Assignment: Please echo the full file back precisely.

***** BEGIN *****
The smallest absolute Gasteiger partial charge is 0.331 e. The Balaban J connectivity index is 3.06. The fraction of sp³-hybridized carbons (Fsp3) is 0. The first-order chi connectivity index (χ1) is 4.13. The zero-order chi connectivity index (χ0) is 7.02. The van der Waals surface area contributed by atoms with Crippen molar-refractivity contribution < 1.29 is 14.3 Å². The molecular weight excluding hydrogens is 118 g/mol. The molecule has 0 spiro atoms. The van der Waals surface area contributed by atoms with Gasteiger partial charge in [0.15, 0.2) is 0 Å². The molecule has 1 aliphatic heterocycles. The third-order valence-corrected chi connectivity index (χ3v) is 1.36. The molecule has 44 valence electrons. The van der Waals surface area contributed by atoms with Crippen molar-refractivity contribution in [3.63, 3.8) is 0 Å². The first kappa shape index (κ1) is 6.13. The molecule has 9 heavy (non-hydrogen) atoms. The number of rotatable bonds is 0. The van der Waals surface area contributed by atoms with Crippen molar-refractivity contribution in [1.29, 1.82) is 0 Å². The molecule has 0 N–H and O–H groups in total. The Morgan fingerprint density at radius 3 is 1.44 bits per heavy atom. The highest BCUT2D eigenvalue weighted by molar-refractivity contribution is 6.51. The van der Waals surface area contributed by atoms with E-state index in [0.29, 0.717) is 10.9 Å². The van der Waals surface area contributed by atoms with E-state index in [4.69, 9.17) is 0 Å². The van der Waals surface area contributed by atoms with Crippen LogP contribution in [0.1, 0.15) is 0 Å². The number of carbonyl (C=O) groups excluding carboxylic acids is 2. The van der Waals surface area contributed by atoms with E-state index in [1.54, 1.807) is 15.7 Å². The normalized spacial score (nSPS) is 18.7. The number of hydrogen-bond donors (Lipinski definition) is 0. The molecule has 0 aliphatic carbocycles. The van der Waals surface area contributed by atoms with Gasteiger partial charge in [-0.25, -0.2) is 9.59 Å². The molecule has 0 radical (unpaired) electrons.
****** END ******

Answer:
The smallest absolute Gasteiger partial charge is 0.331 e. The Balaban J connectivity index is 3.06. The fraction of sp³-hybridized carbons (Fsp3) is 0. The first-order chi connectivity index (χ1) is 4.13. The zero-order chi connectivity index (χ0) is 7.02. The van der Waals surface area contributed by atoms with Crippen molar-refractivity contribution < 1.29 is 14.3 Å². The molecular weight excluding hydrogens is 118 g/mol. The molecule has 0 spiro atoms. The van der Waals surface area contributed by atoms with Gasteiger partial charge in [0.15, 0.2) is 0 Å². The molecule has 1 aliphatic heterocycles. The third-order valence-corrected chi connectivity index (χ3v) is 1.36. The molecule has 44 valence electrons. The van der Waals surface area contributed by atoms with Crippen molar-refractivity contribution in [3.63, 3.8) is 0 Å². The first kappa shape index (κ1) is 6.13. The molecule has 9 heavy (non-hydrogen) atoms. The number of rotatable bonds is 0. The van der Waals surface area contributed by atoms with Crippen molar-refractivity contribution in [1.29, 1.82) is 0 Å². The molecule has 0 N–H and O–H groups in total. The Morgan fingerprint density at radius 3 is 1.44 bits per heavy atom. The highest BCUT2D eigenvalue weighted by molar-refractivity contribution is 6.51. The van der Waals surface area contributed by atoms with E-state index in [0.29, 0.717) is 10.9 Å². The van der Waals surface area contributed by atoms with E-state index in [4.69, 9.17) is 0 Å². The van der Waals surface area contributed by atoms with Crippen LogP contribution in [0.1, 0.15) is 0 Å². The number of carbonyl (C=O) groups excluding carboxylic acids is 2. The van der Waals surface area contributed by atoms with E-state index in [1.54, 1.807) is 15.7 Å². The normalized spacial score (nSPS) is 18.7. The number of hydrogen-bond donors (Lipinski definition) is 0. The molecule has 0 aliphatic carbocycles. The van der Waals surface area contributed by atoms with Gasteiger partial charge in [-0.25, -0.2) is 9.59 Å². The molecule has 0 radical (unpaired) electrons.